Book Review: Tower: An Epic History of the Tower of London


by Nigel Jones

New York: St. Martin's Press, 2012. Pp. viii, 456. Illus., maps, appends., biblio., index. $35.00. ISBN: 9780312622961

British historian Jones, better known for his work on Nazism and British authors, takes up what really is an “epic history,” the tale of the Tower of London, certainly among the most famous castles in the world. 

Jones begins with the Roman defenses of Londinium, on part of which the Tower was erected by William the Conqueror.  So he traces the story of the Tower from well before the Norman Conquest, with particular attention to its most important era, under the Plantagenets and the Tudors, then down to the present.  Jones weaves, in a very effective manner, many threads.  There is the physical evolution of the structure, and its role in English history.  He also touches upon subjects as diverse as zoo keeping, Reformation ideological wars, the often bloody succession to the crown, gun founding, royal madness, maladies and mistresses, riots and wars, and right through World War II and down to the present, in which the Tower is one of the most popular tourist attractions in the world.  Naturally, there’s along list of executions, including several kings and queens, and a number of Axis spies, and, in consequence, the place is supposedly haunted, a subject to which Jones also devotes some attention.  Along the way Jones  gives us many often insightful thumbnail biographies of some of the most famous, and infamous people in English history.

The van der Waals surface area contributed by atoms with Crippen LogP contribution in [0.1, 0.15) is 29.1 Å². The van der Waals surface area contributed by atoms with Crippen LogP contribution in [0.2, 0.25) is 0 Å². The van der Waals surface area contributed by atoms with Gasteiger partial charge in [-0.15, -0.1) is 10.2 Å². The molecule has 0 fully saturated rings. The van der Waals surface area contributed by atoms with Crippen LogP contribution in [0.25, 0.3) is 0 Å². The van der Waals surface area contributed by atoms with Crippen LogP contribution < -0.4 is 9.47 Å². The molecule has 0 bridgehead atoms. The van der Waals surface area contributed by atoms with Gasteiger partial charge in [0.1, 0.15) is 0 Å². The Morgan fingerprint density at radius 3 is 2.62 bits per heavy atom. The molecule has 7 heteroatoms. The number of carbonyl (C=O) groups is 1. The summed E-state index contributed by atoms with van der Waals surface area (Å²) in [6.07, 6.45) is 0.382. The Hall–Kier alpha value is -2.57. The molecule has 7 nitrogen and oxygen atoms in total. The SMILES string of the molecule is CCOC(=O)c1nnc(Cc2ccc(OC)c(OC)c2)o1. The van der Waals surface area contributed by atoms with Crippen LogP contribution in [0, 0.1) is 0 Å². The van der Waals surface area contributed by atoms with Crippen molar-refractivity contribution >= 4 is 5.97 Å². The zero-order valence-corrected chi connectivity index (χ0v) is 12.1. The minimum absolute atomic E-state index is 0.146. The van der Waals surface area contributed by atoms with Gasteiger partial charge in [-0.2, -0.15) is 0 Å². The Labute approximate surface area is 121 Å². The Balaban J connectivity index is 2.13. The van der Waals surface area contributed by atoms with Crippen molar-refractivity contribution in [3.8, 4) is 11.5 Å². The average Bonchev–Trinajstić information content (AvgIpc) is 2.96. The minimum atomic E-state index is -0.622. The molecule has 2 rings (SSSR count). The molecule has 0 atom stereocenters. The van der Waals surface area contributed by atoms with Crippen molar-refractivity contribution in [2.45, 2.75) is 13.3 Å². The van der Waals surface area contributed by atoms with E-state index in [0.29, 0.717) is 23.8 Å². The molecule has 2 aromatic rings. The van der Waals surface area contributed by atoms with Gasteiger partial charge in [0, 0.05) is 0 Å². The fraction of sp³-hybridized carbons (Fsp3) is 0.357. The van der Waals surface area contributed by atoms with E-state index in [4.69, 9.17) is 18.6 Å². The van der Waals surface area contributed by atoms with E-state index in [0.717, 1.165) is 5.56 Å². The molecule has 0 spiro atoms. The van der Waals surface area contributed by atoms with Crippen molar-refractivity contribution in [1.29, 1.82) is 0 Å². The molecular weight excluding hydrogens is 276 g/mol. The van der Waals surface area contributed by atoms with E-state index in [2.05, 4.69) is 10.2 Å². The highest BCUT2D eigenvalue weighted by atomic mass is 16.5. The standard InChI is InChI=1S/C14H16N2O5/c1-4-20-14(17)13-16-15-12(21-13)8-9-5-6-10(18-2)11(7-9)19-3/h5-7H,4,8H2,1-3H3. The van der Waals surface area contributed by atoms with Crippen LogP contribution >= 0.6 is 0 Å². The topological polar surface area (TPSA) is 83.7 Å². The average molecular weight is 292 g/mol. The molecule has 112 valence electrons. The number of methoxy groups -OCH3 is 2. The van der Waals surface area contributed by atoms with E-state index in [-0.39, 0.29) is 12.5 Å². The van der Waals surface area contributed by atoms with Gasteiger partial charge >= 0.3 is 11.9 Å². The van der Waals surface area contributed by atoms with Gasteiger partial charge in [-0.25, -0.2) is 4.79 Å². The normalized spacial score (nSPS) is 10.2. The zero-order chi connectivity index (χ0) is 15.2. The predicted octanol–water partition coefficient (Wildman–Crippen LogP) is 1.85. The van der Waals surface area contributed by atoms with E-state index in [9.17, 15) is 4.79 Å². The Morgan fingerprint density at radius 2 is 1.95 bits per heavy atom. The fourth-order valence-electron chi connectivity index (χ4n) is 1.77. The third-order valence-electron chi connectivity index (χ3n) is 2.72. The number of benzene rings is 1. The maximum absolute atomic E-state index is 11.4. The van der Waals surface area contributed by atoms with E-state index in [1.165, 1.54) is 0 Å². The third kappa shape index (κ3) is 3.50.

An entertaining read for the layman, Tower offers an excellent introduction to the history of England and will also be of interest to the more serious student of the subject.

Reviewer: A. A. Nofi, Review Editor   

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